Ancient Madder silk ties have been incredibly popular for well over a century, with the dyes (the Ancient Madder) having an even longer history that spans millennia. Even with this enduring appeal, only a few mills still produce them - but those that do, tend to embrace the traditional methods. More on the fascinating background and traditions in a minute.
The ties and silks are known primarily for their rich colours, characteristic paisley, geometric or floral patterns, and ‘chalky’ texture. These patterns are then printed on twill silk fabric treated with gum arabic – a combination that remains a menswear classic among the sartorially inclined. They are distinctive to touch, let alone look at.
The origins of Ancient Madder Silk
The term ‘ancient madder’ relates to the dyes that were traditionally used. ‘Madder’ is an extract from the Rubia tinctorum plant, also known as dyer’s madder or common madder.
The plant has been used as a dye for millennia, dating back to Egypt in 1500 B.C. and elsewhere in Africa, Italy, Greece, and central Asia. Ancient madder was even used for the famous ‘red coats’ of the British army. Its role in dying leather, wool, cotton, and silk through the ages is why it is described as ‘ancient’.
In the late 1860s, German chemists were able to synthesise madder’s colouring agent, alizarin, which replaced the need for processing the dye from the plant. This is fortunate, as some chemicals in the madder root may have been potentially hazardous.
Ancient Madder silk ties are now made all over the world, although the silk printing originated in England - and traditional printing has been done there ever since. They became especially popular in the 1930s on Ivy style college campuses, and while fashions have changed, the ties remain in high demand.
Why is Madder silk so special?
The naturally extracted dyes from the Madder plant tended to be rich red hues, but modern synthesised versions can provide a wider range of darker colours. These are distinctive, highly saturated darker tints, such as burgundy, forest green, mustard, and violet. The shade of these colours is often described as dusty or muted.
The main patterns tend to be repeated geometric shapes or floral designs that were particularly popular with Ivy leaguers. However, the much more common print is paisley, which became popular in England after being brought over from India.
To prepare the silk, it is first boiled to remove its organic resin or gum. This is followed by the pattern and dyes being printed onto the twill silk before being treated with artificial gum arabic. This gives the material a uniquely soft and ‘chalky’ feel.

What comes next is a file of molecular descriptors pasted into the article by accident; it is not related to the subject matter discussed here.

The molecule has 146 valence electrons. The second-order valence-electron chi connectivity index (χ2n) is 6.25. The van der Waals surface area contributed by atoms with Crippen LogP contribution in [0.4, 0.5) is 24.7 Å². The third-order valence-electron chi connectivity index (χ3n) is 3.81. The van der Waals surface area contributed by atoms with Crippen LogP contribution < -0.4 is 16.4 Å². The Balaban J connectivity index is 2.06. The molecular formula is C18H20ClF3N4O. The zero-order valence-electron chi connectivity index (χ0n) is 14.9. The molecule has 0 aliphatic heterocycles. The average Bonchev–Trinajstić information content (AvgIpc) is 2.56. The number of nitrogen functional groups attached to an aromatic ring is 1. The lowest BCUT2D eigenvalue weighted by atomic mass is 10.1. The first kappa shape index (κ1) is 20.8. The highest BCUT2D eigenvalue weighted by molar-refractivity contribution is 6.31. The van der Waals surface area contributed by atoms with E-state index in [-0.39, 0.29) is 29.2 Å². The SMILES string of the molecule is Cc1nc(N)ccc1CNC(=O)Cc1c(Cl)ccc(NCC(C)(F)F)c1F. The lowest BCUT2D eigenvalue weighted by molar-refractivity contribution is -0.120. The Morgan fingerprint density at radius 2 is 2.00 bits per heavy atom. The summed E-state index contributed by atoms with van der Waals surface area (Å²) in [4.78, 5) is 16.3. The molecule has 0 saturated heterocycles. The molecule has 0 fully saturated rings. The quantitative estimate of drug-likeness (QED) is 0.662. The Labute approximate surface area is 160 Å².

Ancient Madder silk is still printed in England, often embracing traditional techniques
The primary hub for the English silk industry was Macclesfield in the north of England. The first silk mill was established there in 1743, and textile manufacturing dominated the town for a century and a half.
Most have sadly closed down, but a couple, such as Adamley Textiles, remain in the area. Adamley has been at the forefront of silk printing for over 50 years, embracing advances such as digital printing but also using more traditional methods like screen printing. The mill even sources its water from the river Bollin, the same as textile mills through the region’s history.
While a few mills still make Ancient Madder silk, Adamley is notable for its hand-printed techniques and traditional screen-printing methods. This creates what many purists would deem to be a more original Madder tie, with a texture that softens the more it is worn.
What is particularly appealing about Adamley’s silk is its adherence to traditional manufacture. After all, if you’re going to buy a classic Ancient Madder silk tie, it makes sense to embrace its history and traditions.
While distinctive ties might have an abundance of history, they also perfectly fit contemporary looks and fashions. For the more casual look, especially in the colder months, the ties match well with thicker textures, sports coats, or country suits.
The famous ‘Ivy League’ look, for example, can be achieved by matching an Ancient Madder tie with a tweed jacket or suit with an Oxford cloth button-down shirt to create an appealing and classic ensemble.
However, the beauty of Madder is that the ties can also be worn year - round if matched with the correct colour palettes . They fit perfect ly with almost any shade of blue or the always popular grey. For the spring and summer months, they suit rusts, golds, and buff colours, while in the winter, the ties’ hues can lift the darker heavy coats and suits typically worn. In addition, nearly all c olours and designs work with business suits.
Ancient Madder ties have been returning to their previous heights of popular ity recently , thanks to strong demand f rom clothing connoisseurs. The subtle, deep colours and patterns are interesting and attractiv e yet retain a classic sense of style that will never go out of fashio